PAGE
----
In five years, the number of Singaporeans retiring will exceed that of those starting work.
By 2025, as a result of one of the world’s lowest birth rates, the population could contract.
A likely scenario: hiring will get tougher, firms will move out, and the miracle years of Singapore’s economy will be history.
To avert the demographic crunch outlined in a government white paper about two years ago, immigration would seem like an easy fix.
But instead, the government has slashed foreign labor quotas in response to concerns among some Singaporeans that they are being squeezed out of the job market, Reuters reported.
On Sunday, Singapore will mark half a century of impressive economic growth.
But progress in the next few years will be less momentous.
The government expects growth to be less than half the 8 percent average rate of the past 50 years.
It said a shrinking workforce could make things even worse.
Restrictions on foreign workers have worsened a labor crunch, particularly in the manufacturing, services and construction sectors, in a country known for its business-friendly policies.
The curbs cut inflows of foreign workers to 26,000 last year, excluding domestic helpers. That’s a third of the 2011 figure.
“Is this painful? Yes, it is,” Victor Mills, chief executive of the Singapore International Chamber of Commerce, told Reuters.
“Because for well over 30 years, businesses in Singapore had allowed themselves to become addicted to endless supplies of cheap, foreign labor.”
Over the years, as Singapore industrialized and transformed itself into a major electronics manufacturer and a global oil trading hub, demand for workers increased and immigration rules were relaxed.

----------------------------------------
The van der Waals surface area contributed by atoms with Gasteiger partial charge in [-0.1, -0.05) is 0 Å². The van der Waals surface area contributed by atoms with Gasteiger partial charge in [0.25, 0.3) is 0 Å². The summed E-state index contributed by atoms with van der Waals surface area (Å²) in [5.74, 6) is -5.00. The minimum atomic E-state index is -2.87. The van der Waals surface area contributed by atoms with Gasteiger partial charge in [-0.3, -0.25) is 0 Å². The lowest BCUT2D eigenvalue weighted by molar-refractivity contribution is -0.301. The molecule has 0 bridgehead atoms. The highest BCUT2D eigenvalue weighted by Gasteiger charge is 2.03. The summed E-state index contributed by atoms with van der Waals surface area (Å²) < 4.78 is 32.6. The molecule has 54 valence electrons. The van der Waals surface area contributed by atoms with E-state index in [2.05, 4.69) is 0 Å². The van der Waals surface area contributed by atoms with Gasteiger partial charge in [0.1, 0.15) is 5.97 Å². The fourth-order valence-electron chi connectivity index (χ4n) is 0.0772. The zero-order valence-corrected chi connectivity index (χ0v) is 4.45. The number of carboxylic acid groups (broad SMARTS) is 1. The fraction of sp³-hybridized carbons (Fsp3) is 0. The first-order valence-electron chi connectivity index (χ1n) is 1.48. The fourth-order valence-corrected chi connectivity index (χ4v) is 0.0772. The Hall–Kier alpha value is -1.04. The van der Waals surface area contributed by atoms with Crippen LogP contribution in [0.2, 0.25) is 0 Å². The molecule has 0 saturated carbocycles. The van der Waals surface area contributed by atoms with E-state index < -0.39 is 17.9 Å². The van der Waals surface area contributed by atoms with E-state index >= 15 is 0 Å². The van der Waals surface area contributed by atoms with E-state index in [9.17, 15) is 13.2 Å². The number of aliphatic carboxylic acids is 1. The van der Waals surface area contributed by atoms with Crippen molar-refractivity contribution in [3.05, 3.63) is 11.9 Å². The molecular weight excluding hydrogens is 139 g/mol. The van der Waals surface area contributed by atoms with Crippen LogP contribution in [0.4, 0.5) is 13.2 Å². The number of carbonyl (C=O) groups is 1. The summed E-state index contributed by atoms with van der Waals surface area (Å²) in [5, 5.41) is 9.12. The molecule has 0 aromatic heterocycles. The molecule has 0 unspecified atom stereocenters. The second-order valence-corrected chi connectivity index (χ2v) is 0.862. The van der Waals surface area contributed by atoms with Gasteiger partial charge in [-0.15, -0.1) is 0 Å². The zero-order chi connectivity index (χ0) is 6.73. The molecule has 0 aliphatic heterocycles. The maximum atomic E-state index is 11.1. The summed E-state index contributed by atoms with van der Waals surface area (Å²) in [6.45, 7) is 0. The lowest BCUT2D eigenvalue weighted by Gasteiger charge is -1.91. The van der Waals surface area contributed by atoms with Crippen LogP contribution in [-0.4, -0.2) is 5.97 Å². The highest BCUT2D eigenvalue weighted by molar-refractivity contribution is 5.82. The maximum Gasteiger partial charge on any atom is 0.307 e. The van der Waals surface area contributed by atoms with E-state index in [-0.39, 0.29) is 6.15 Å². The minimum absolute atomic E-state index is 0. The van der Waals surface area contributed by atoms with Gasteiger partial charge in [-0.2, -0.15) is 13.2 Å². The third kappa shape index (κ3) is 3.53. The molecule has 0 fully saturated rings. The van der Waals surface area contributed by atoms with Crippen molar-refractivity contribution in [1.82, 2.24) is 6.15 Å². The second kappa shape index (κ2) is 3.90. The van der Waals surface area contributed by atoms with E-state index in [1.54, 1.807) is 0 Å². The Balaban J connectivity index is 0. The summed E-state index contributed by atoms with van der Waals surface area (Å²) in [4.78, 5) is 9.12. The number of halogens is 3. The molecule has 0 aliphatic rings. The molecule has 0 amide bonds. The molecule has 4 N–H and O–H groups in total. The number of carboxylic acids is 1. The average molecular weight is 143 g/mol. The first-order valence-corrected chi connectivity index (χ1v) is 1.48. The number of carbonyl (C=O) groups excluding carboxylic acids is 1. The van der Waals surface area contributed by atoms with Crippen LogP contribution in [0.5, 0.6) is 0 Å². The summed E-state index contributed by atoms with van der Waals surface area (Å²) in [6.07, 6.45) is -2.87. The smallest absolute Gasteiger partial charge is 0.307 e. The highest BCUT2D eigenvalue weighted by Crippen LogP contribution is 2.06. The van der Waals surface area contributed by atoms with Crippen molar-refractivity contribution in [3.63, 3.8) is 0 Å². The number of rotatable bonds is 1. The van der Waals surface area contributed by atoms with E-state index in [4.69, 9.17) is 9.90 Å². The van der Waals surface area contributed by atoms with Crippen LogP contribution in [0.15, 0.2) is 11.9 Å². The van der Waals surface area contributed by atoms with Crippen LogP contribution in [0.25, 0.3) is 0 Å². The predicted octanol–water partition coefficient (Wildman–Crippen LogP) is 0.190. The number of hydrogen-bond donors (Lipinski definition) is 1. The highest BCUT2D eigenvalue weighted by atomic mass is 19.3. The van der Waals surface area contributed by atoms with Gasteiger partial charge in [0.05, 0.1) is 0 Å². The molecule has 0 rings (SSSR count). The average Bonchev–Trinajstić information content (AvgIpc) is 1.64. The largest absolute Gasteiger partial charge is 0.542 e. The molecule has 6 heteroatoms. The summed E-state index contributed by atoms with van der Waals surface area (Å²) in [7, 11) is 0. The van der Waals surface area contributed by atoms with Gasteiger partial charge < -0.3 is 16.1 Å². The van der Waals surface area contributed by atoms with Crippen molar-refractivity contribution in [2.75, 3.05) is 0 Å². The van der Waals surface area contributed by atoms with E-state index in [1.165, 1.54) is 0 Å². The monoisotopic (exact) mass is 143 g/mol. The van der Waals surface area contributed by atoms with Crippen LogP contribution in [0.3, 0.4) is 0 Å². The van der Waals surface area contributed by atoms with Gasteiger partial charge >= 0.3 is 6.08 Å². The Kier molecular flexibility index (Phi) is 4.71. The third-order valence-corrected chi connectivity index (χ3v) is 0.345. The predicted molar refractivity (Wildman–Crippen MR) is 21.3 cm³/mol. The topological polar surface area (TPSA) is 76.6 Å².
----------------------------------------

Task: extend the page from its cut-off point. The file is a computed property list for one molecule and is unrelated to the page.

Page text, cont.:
The small island state has laid out plans for its economy to rise up the value chain and boost the productivity of its workers.
Prime Minister Lee Hsien Loong was quoted by the Straits Times newspaper as saying earlier this month: “There are trade-offs.
“If we have no foreign workers, our economy suffers, our own lives suffer.
“[If we] have a lot of foreign workers, the economy will do well, we have other social pressures, other problems.”
Lee said the government will review the foreign labor situation in a few years.
Immigrant restrictions accelerated after the 2011 general elections.
The ruling People’s Action Party suffered the biggest drop in its share of the vote ever, hurt by anxiety over rising income inequality, high housing costs and overcrowding of public transport because of the influx of foreigners.
Whether the large disgruntled minority has been adequately appeased will be known when Singaporeans go to the polls, expected by the local media to take place as early as next month.
The government expects a “new normal” of economic growth of 2-4 percent per year until 2020, or an average of about 3 percent, Finance Minister Tharman Shanmugaratnam said in April.
“However, achieving even 3 percent growth on average will be an increasing challenge, as our labor force slows down in the years to come,” Tharman said.
Singapore-based conglomerate Keppel Corp. Ltd., one of the world’s largest builders of offshore rigs, said last month it has invested in its overseas facilities to increase production capability, as it is unable to meet its labor requirements locally.
“Some of the work which we can’t do in Singapore, we will be shifting to our overseas yards,” chief executive Loh Chin Hua said.
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